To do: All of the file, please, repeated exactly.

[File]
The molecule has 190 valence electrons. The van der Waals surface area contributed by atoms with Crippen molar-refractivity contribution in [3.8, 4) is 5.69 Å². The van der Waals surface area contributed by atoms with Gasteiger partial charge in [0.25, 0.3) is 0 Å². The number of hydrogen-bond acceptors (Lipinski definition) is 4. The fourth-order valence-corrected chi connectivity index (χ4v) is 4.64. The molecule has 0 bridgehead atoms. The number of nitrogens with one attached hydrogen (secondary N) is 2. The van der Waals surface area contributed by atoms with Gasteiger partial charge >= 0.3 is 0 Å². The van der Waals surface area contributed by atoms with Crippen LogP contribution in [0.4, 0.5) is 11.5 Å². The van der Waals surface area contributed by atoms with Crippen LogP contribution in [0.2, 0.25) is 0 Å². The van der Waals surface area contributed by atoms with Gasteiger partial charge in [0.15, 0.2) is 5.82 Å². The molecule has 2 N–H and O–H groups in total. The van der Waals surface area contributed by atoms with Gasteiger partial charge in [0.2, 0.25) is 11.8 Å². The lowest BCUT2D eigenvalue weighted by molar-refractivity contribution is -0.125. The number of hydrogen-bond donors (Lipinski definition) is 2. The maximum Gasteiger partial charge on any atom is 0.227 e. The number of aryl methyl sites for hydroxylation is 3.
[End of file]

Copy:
The molecule has 190 valence electrons. The van der Waals surface area contributed by atoms with Crippen molar-refractivity contribution in [3.8, 4) is 5.69 Å². The van der Waals surface area contributed by atoms with Gasteiger partial charge in [0.25, 0.3) is 0 Å². The number of hydrogen-bond acceptors (Lipinski definition) is 4. The fourth-order valence-corrected chi connectivity index (χ4v) is 4.64. The molecule has 0 bridgehead atoms. The number of nitrogens with one attached hydrogen (secondary N) is 2. The van der Waals surface area contributed by atoms with Gasteiger partial charge >= 0.3 is 0 Å². The van der Waals surface area contributed by atoms with Crippen LogP contribution in [0.4, 0.5) is 11.5 Å². The van der Waals surface area contributed by atoms with Crippen LogP contribution in [0.2, 0.25) is 0 Å². The van der Waals surface area contributed by atoms with Gasteiger partial charge in [0.15, 0.2) is 5.82 Å². The molecule has 2 N–H and O–H groups in total. The van der Waals surface area contributed by atoms with Gasteiger partial charge in [0.2, 0.25) is 11.8 Å². The lowest BCUT2D eigenvalue weighted by molar-refractivity contribution is -0.125. The number of hydrogen-bond donors (Lipinski definition) is 2. The maximum Gasteiger partial charge on any atom is 0.227 e. The number of aryl methyl sites for hydroxylation is 3.